How Many Delegates Are Left? After West Virginia & Nebraska, The Number Is Dwindling

Well, that's another day of presidential primaries in the books, and the nominating races have inched even closer to their final conclusions. Of course, there's not much mystery at this point. Billionaire businessman Donald Trump is running unopposed and will be the Republican nominee, while former Secretary of State Hillary Clinton has a virtually insurmountable lead over Vermont senator Bernie Sanders. But that doesn't mean the process is done just yet. As such, maybe you're wondering how many delegates are left up for grabs?

If you're a Sanders supporter, that question should definitely be on your mind, because his odds are long and getting longer by the day. Thanks to the Democratic delegates being awarded proportionally, even winning a state outright doesn't matter much if it's a narrow victory. Currently trailing Clinton by 283 pledged delegates with just seven states to go (as well as contests in Puerto Rico, the Virgin Islands, and Washington, D.C.), Sanders needs blowouts far beyond even the scale of his 15 point win in West Virginia on Tuesday, a win which only narrowed the delegate gap by five.

So how many of them are still on the table, waiting to be claimed? On the Republican side, following Tuesday's voting, 375 delegates remain on the schedule, with Trump needing less than 178 more to claim the Republican nomination on the first ballot. That he'll ultimately get them is a foregone conclusion, hammered home by both of his opponents dropping out of the race last week.

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On the Democratic side, there are a lot more still outstanding — 1,065 in total, thanks in large part to the enormous trove in the state of California. The winner of the Golden State primary will take the lion's share of 546 pledged delegates, and that's the state the Sanders campaign has zeroed in on when they've been challenged about the daunting, virtually disqualifying delegate math.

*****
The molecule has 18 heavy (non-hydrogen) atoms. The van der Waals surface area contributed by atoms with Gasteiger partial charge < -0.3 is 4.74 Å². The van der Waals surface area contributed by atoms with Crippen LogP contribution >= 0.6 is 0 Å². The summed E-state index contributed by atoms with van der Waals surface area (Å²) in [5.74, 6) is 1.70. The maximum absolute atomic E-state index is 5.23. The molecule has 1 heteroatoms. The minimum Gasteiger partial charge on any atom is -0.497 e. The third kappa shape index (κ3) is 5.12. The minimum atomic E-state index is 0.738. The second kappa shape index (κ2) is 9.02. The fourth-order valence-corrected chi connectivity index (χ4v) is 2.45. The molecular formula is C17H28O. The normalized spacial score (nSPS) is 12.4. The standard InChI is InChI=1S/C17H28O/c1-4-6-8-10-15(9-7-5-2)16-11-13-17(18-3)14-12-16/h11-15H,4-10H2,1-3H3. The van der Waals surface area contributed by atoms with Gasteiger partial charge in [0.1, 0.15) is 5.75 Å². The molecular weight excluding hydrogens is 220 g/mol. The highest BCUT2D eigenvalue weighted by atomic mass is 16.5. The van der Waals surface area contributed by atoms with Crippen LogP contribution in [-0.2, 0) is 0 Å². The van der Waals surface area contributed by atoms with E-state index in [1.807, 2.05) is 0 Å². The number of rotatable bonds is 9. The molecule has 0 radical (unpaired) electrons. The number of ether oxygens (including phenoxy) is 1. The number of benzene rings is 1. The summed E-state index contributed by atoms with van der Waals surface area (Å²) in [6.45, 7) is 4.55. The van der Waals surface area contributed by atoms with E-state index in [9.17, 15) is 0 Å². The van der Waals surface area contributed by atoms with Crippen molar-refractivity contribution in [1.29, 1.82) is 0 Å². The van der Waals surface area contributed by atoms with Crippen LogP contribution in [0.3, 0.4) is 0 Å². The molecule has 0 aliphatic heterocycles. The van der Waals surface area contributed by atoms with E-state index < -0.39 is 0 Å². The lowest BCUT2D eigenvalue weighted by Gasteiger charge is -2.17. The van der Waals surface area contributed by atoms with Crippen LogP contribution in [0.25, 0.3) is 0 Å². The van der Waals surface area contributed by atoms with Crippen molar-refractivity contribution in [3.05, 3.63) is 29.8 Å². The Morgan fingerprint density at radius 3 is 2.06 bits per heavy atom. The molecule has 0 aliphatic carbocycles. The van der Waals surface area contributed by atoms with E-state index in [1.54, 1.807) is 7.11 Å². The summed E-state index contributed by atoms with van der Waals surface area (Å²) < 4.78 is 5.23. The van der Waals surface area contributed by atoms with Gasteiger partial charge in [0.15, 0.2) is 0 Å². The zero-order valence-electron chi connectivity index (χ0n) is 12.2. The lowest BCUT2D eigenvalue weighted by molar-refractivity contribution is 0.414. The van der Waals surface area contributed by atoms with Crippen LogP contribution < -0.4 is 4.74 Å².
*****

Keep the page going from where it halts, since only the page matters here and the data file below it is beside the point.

That eye-popping figure, needless to say, accounts for far more than Sanders' current deficit. But this is essentially a pipe dream — he'd have to win by a staggering margin (probably more than 70 points) to gain consequential ground, and polling from California right now shows Clinton up nearly double-digits. Simply put, even though 1,065 outstanding makes Sanders' 286 deficit sound like it could be overcome, in practice it's virtually impossible. That doesn't mean Sanders or his campaign have any intention of pumping the brakes, however, as he's repeatedly pledged that he's going to take this fight all the way to the Democratic National Convention in July.

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This is basically all a long way of saying that the time is running out (really, for the Republicans, it already has), and despite the bevy of delegates still up for grabs on both sides, the chances of seeing a fundamental shift in the shape of either race are very nearly nil. In other words, it's time to start anticipating (or dreading, as your case may be) the upcoming general election between Clinton and Trump. Don't ever let anyone tell you this isn't a weird world, huh?